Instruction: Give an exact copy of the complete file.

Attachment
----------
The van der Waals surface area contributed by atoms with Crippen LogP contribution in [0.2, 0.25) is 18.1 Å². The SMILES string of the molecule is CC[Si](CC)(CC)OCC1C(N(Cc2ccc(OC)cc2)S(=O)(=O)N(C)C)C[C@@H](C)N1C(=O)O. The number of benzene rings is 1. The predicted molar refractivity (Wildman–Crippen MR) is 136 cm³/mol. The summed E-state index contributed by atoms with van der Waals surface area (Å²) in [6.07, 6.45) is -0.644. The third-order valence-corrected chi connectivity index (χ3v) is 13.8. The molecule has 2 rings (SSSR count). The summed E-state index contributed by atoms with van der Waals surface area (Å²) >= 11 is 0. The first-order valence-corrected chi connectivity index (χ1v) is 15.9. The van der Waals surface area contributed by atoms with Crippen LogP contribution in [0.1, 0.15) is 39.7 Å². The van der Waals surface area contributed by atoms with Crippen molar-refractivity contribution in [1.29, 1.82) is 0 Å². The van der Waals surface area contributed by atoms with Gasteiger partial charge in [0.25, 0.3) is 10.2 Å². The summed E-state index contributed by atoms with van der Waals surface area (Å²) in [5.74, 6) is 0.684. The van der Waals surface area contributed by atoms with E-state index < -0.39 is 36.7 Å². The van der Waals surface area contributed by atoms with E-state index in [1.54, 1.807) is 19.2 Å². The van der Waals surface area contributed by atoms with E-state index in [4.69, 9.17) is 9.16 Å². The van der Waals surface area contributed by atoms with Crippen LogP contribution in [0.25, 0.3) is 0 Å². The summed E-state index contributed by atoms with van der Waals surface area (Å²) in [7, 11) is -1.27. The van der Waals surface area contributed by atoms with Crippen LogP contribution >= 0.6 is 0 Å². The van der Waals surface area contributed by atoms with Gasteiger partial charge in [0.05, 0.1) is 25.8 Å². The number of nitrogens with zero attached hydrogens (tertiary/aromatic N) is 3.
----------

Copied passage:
The van der Waals surface area contributed by atoms with Crippen LogP contribution in [0.2, 0.25) is 18.1 Å². The SMILES string of the molecule is CC[Si](CC)(CC)OCC1C(N(Cc2ccc(OC)cc2)S(=O)(=O)N(C)C)C[C@@H](C)N1C(=O)O. The number of benzene rings is 1. The predicted molar refractivity (Wildman–Crippen MR) is 136 cm³/mol. The summed E-state index contributed by atoms with van der Waals surface area (Å²) in [6.07, 6.45) is -0.644. The third-order valence-corrected chi connectivity index (χ3v) is 13.8. The molecule has 2 rings (SSSR count). The summed E-state index contributed by atoms with van der Waals surface area (Å²) >= 11 is 0. The first-order valence-corrected chi connectivity index (χ1v) is 15.9. The van der Waals surface area contributed by atoms with Crippen LogP contribution in [0.1, 0.15) is 39.7 Å². The van der Waals surface area contributed by atoms with Crippen molar-refractivity contribution in [1.29, 1.82) is 0 Å². The van der Waals surface area contributed by atoms with Gasteiger partial charge in [0.25, 0.3) is 10.2 Å². The summed E-state index contributed by atoms with van der Waals surface area (Å²) in [5.74, 6) is 0.684. The van der Waals surface area contributed by atoms with E-state index < -0.39 is 36.7 Å². The van der Waals surface area contributed by atoms with E-state index in [1.54, 1.807) is 19.2 Å². The van der Waals surface area contributed by atoms with E-state index in [4.69, 9.17) is 9.16 Å². The van der Waals surface area contributed by atoms with Crippen LogP contribution in [0.25, 0.3) is 0 Å². The summed E-state index contributed by atoms with van der Waals surface area (Å²) in [7, 11) is -1.27. The van der Waals surface area contributed by atoms with Crippen LogP contribution >= 0.6 is 0 Å². The van der Waals surface area contributed by atoms with Gasteiger partial charge in [0.05, 0.1) is 25.8 Å². The number of nitrogens with zero attached hydrogens (tertiary/aromatic N) is 3.